National Basketball League of Canada holds its first draft



Last Sunday’s inaugural National Basketball League of Canada’s (NBLC) draft was very modest compared with the National Basketball Association’s (NBA) draft-day hoopla with soon-to-be millionaires dressed in expensive suits surrounded by their families and their posse.

In stark contrast, Morgan Lewis, clad in casual wear, was elated to be the Oshawa Power’s first overall pick in the draft at Rogers Centre’s Summit Suite. He’s also delighted to be playing close to his hometown after spending the past two seasons in Europe.

The 6′ 4″ 210-pound shooting guard from Painesville, Ohio was the fourth leading scorer in Germany’s Pro “A” league last season, averaging 18.1 points. He also grabbed 8.6 rebounds while shooting 57.5 per cent in 16 games with ETB Wohnbau Baskets.

Lewis posted 20.3 points and 5.6 rebounds in 12 games with Iceland’s KR Reykjavik in 2009-10 after helping the University of Findlay win the National Collegiate Athletic Association (NCAA) Division Two national championship two years ago.

He says he’s looking forward to showcasing his talent in Canada.

“It means a lot to be drafted number one,” he told Share. “I am just glad to be given the opportunity to come down here and play well in front of a lot of people who are just excited to see the league get started.

“I will bring a lot of hustle and excitement to the floor, In addition, I take a lot of pride in playing good defence. I am a hard-nosed player who will go out there and do whatever it takes to get the job done.”

Lewis, 24, said he’s anxious to get acquainted with his new basketball home.

“The only time I have been to Canada is when my parents took me to Niagara Falls when I was a kid,” he said. “I have heard a lot of good things about this country and I am really eager to get a feel for this place.”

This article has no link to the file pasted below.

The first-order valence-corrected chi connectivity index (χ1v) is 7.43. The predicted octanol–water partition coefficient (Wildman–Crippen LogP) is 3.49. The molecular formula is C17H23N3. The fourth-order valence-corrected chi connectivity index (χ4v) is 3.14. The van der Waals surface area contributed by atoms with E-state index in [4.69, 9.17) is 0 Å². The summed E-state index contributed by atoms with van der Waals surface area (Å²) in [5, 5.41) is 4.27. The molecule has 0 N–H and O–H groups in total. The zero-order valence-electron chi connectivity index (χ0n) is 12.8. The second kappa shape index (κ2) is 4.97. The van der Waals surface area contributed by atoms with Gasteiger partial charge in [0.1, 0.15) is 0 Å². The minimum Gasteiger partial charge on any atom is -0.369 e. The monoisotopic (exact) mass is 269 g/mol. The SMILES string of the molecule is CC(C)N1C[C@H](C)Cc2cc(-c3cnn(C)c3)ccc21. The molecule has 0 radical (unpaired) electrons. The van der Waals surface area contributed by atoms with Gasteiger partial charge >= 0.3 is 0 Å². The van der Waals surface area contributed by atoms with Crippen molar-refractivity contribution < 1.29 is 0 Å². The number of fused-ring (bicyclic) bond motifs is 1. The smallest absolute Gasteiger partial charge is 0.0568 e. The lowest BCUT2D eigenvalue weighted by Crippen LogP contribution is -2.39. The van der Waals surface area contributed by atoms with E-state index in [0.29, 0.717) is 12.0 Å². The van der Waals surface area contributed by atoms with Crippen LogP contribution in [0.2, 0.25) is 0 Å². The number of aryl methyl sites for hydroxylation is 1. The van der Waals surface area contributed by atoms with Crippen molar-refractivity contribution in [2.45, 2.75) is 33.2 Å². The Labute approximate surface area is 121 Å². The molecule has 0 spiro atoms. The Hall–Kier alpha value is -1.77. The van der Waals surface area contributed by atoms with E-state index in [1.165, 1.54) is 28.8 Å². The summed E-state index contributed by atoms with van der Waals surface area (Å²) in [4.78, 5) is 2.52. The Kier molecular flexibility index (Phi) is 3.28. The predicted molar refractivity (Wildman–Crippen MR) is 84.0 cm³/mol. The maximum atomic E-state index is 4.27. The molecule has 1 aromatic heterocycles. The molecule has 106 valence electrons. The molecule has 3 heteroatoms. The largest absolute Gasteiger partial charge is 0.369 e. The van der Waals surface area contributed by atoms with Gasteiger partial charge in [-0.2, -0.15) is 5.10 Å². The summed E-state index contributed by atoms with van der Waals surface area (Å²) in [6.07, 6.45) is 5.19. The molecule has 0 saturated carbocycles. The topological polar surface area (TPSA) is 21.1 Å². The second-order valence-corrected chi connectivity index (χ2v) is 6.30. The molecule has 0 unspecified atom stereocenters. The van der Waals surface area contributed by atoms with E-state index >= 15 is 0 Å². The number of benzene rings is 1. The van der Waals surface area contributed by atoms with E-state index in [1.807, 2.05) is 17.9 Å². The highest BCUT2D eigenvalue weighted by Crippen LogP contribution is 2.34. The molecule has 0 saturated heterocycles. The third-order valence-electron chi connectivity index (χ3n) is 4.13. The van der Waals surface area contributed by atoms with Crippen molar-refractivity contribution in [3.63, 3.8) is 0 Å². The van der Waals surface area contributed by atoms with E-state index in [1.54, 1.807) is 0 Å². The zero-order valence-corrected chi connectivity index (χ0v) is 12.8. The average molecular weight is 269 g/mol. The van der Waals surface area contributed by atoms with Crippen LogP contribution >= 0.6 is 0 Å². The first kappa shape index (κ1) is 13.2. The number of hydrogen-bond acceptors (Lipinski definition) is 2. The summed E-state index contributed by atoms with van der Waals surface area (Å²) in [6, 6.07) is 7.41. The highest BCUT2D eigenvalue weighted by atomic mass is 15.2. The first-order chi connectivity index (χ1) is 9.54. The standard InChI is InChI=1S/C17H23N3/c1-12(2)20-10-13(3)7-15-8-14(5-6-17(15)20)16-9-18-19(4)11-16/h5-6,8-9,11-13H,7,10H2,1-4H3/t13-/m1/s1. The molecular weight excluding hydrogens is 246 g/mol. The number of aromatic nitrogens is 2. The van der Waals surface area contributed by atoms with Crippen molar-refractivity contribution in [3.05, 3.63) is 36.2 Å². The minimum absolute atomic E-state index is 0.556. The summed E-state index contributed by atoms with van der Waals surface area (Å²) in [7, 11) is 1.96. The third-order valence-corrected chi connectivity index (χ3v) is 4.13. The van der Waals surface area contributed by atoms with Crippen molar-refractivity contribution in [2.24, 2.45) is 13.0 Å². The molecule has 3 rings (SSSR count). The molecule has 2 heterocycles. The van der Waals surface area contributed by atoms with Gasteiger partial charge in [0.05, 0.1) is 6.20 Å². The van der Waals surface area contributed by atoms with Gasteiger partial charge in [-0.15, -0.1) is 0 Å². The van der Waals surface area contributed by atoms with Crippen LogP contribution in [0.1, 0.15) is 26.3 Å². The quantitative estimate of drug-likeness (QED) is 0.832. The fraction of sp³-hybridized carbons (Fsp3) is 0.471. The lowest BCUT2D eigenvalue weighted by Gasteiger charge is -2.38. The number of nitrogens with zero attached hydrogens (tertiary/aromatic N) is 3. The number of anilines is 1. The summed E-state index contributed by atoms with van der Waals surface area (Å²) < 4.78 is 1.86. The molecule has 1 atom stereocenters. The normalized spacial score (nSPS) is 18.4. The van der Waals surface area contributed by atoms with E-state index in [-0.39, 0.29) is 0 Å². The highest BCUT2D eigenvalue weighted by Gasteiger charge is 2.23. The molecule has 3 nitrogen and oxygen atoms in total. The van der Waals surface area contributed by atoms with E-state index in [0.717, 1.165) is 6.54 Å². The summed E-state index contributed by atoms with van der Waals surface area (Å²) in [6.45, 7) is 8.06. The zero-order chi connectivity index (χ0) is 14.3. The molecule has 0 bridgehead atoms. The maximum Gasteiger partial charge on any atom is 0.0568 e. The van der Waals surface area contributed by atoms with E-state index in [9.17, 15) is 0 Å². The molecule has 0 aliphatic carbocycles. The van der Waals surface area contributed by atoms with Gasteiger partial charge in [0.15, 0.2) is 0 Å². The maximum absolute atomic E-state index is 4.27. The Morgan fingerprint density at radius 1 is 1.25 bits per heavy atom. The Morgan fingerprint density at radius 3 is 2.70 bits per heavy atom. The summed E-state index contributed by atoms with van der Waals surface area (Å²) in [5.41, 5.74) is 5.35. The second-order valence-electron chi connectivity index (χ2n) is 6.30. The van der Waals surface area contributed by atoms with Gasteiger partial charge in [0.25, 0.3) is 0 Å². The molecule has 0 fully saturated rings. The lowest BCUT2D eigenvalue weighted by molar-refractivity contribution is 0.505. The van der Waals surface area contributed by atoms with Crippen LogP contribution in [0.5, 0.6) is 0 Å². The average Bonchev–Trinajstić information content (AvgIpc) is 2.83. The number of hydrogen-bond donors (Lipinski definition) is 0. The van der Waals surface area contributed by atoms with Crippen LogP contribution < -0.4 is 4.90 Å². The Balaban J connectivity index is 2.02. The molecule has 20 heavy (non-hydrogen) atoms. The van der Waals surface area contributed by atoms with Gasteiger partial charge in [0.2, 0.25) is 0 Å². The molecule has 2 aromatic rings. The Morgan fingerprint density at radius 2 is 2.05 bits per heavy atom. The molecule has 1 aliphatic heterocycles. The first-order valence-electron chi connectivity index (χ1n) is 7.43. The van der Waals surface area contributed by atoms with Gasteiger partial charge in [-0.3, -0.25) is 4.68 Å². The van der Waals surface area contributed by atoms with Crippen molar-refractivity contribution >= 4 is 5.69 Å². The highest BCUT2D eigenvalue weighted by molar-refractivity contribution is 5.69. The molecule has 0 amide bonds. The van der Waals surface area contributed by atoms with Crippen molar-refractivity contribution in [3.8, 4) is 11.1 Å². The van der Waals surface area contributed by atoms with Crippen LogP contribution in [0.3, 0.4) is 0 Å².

The first round was a free agent draft without limitations while the second and third rounds required the selection of Canadian players.

Oshawa used its first pick in the second round on C.W. Jefferys Collegiate Institute graduate Kevin Francis who averaged 21 points and 10 rebounds as a high school senior and 14.7 points and five rebounds as a freshman at North Dakota School of Science. He came off the bench at Vincennes Junior College in his sophomore year, averaging seven points and four rebounds before joining Cleveland State.

The powerful 6′ 8″ forward has played professionally in Finland, Saudi Arabia and Argentina.

Oshawa is one of seven Canadian franchises that will compete in the new league that requires at least two Canadians on each roster. The other teams are located in Halifax, Quebec, Saint John, Moncton, Summerside and London.

Former NBA player Mark Strickland, an assistant with the NBA Development League’s Baskersfield Jam last season, will coach the Durham side which will play its home games at the General Motors Centre.

Each club plays 36 matches with the top four teams advancing to the playoffs next March.

The season starts on October 29 with Quebec hosting Moncton. Oshawa makes its debut the following night in Quebec at Laval University.

Each franchise has a Can. $150,000 salary cap to work with.

Isaac Olowolafe Jr., who last year pledged $25,000 to set up the University of Toronto’s largest endowment fund for students in the African Studies program, and Scarborough-born actor Mark Taylor are part owners of the new Oshawa franchise.

A 2007 U of T economics graduate, Olowolafe is chief executive officer of Dream Fund Holdings which he established last year. The company issues real estate investment opportunities in the form of debentures. He and his father also co-own a real estate firm.

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